- Rookie Jayson Tatum scored 24 points — his ninth 20-point game of the postseason — and the Celtics held LeBron James to two fourth-quarter points.
- Game 6 is in Cleveland on Friday night, with the decisive seventh game back in Boston on Sunday if necessary.
BOSTON: LeBron James is tired. The young Boston Celtics seem to be getting stronger.
Rookie Jayson Tatum scored 24 points — his ninth 20-point game of the postseason — and Boston beat Cleveland 96-83 on Wednesday night to take a 3-2 lead in the best-of-seven Eastern Conference finals.
The Celtics held James to two fourth-quarter points, earning their 10th straight victory in Boston to remain perfect at home this postseason and move within one win of their first trip to the NBA Finals since 2010.
“I just enjoy playing in the big moments, in the big games. That’s when I have the most fun,” said Tatum, who needs one more 20-point game to tie Kareem Abdul-Jabbar’s rookie record of 10 in a postseason.
“I can’t say it enough: We’re one win away from being in the finals,” Tatum said. “The playoffs bring the best out of people.”
Game 6 is in Cleveland on Friday night, with the decisive seventh game back in Boston on Sunday if necessary. The home team has won every game so far in the series, and none has been closer than nine points.
“We’re looking forward to having an opportunity to force a Game 7,” said James, who had 26 points and 10 rebounds but also had six turnovers. “It’s up to us to see if we can come back here for one more.”
Al Horford had 15 points and 12 rebounds, and 21-year-old Jaylen Brown had 17 points for Boston. Tatum added seven rebounds, four assists and four steals one day after finishing a single vote shy of a unanimous selection to the NBA’s All-Rookie team.
“The sky’s the limit” for Tatum , Brown said. “He’s going to continue to get better. He’s my workout partner. I expect it in myself and I expect it in him.”
Kevin Love scored 14 points for the Cavaliers, who are trying to reach the finals for the fourth consecutive season. James has played to the end in seven straight seasons.
To extend that streak, he’ll need to win two in a row.
One of them will be in Boston.
“Our focus — LeBron’s focus — is to win,” Cleveland coach Tyronn Lue said. “That’s the only thing that matters.”
The Celtics opened a double-digit lead in the first quarter and nursed it the rest of the way, holding on through a four-minute scoring drought that saw Cleveland score nine straight points to cut the deficit to 83-71. But Terry Rozier hit Horford with an alley-oop to snap the skid, and that was as close as the Cavs would get.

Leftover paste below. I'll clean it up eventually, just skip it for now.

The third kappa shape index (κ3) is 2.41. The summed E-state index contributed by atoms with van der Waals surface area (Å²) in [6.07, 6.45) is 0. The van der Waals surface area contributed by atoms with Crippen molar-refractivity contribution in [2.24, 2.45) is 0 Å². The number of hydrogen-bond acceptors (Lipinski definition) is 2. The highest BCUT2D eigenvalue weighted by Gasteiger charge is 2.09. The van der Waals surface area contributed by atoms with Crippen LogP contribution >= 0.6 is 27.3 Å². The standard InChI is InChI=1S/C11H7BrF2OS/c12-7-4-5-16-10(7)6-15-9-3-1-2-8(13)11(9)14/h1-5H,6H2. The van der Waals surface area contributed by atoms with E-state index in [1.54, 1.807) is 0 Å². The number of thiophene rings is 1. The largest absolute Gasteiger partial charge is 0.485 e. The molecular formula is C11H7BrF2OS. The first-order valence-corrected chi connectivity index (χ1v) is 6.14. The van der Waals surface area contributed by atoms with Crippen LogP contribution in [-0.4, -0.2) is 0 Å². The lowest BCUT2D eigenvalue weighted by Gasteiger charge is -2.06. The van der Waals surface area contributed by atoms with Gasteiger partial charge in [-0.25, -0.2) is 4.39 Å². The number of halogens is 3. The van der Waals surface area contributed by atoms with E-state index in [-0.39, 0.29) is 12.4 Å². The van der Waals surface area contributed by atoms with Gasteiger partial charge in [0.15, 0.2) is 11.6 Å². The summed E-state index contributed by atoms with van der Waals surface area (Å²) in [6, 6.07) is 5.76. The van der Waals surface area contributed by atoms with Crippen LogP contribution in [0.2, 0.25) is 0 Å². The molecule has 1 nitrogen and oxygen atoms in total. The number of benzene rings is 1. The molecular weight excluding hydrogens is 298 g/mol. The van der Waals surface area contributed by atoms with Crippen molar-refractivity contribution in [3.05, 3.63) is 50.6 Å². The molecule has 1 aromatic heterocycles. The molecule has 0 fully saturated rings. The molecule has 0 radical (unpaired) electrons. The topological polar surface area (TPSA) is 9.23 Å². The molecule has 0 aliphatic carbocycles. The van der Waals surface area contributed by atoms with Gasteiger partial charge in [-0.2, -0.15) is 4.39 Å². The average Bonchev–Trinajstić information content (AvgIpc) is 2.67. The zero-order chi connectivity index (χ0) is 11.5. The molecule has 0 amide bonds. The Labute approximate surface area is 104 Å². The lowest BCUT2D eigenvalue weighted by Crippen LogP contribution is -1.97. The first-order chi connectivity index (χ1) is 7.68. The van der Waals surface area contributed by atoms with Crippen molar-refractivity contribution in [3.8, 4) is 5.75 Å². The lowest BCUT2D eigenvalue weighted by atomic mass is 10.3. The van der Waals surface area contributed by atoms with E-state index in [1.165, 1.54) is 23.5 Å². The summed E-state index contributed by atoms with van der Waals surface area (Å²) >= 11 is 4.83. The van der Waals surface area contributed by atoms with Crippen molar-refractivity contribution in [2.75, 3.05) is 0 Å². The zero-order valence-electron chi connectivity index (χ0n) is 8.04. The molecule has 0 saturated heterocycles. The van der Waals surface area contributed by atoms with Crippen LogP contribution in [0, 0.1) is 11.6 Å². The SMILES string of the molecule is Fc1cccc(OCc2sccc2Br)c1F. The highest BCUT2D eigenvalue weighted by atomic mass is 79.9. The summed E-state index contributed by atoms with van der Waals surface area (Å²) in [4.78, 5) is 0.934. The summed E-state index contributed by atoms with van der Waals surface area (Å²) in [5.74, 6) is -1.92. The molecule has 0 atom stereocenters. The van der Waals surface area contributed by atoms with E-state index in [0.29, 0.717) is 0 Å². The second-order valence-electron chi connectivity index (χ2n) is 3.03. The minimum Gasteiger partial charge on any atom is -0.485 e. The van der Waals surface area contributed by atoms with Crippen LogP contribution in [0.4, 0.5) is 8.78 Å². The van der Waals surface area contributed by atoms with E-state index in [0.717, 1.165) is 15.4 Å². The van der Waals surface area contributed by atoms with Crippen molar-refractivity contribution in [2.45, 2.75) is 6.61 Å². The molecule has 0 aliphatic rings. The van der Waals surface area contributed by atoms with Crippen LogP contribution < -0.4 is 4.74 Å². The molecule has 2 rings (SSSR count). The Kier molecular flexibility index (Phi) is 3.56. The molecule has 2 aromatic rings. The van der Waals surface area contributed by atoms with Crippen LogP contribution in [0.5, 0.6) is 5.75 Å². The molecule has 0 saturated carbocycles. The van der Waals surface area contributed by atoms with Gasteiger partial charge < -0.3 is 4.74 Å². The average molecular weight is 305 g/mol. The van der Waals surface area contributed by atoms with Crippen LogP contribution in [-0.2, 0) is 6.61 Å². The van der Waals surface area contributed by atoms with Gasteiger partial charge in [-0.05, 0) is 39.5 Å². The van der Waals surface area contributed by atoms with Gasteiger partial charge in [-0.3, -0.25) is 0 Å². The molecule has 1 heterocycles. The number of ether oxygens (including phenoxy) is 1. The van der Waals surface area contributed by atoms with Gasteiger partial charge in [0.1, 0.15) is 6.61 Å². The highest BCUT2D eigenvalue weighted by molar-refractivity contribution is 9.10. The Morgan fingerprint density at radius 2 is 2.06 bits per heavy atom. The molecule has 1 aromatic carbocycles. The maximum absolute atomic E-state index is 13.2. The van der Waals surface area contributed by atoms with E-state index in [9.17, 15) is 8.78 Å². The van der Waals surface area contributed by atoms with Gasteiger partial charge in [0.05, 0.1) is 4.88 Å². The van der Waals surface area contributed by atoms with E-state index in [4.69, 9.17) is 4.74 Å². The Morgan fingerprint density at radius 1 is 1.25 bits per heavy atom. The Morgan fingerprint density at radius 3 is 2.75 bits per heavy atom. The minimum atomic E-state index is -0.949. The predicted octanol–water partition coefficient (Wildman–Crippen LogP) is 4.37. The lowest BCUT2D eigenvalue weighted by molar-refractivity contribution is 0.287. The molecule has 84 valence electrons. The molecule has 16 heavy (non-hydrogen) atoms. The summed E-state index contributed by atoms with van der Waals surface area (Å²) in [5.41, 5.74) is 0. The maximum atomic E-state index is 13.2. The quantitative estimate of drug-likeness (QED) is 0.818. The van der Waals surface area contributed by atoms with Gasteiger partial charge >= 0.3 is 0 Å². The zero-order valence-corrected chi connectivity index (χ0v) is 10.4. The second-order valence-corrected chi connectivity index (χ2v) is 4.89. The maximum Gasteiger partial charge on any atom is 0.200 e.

Reserves Marcus Morris and Marcus Smart each scored 13.
James had one basket on four shots in the fourth quarter, and afterward conceded that he was worn down. He finished 1 for 6 from 3-point range in the game; the Cavaliers made just 9 of 34 attempts from beyond the arc and shot just 42 percent overall.
“I had my moments, but I think everybody at this point is tired, worn down whatever the case may be,” he said. “I was still trying to make plays, put our team in position to win.”
GOONING IT UP
Boston went on a 15-3 run in the first quarter to turn a three-point deficit into a nine-point lead. The Celtics scored nine in a row at the end of the first quarter and into the second to take a 36-19 lead, their biggest of the game.
That’s when the Cavaliers fought back .
After a hard defensive play by Morris sent Larry Nance Jr. into the first row of seats, Morris appeared to wander over and say something. Nance to jump up and body checked him; Morris responded with a one-handed shove to the face.
Aron Baynes and Brown came in to break it up, and Terry Rozier put a body on Nance. After a review, the referees called technicals on Rozier, Nance and Morris. Kyle Korver made the foul shot to make it 36-20 and Cleveland went on a 9-0 run to cut the deficit to eight points, 36-28.
But Morris made a long 3-pointer to stop the scoring drought, and soon hit another to cap an 8-2 run that made it a double-digit lead.
Smart said the Celtics wanted to more aggressive at home.
“At their place, they were the aggressor,” he said. “That showed and they came up with the victory. We just wanted to be that team tonight.”
Teams that win Game 5 to take a 3-2 lead in a best-of-seven series win 83 percent of the time. ... James had 16 points, four rebounds and three assists at the half. Tatum had 13 points, and Horford had 10 points and seven boards at the break. ... Baynes made his first start of the series, subbing for Morris. ... It took until midway through the third quarter for a Cavs starter other than James or Love to make a basket. J.R. Smith sank a floater to make it 63-50, and George Hill followed with a jumper of his own. ... The Celtics were 10-0 in the playoffs at home in 1986. ... Horford had his 7th double-double of the postseason, matching a career high he set in 2015.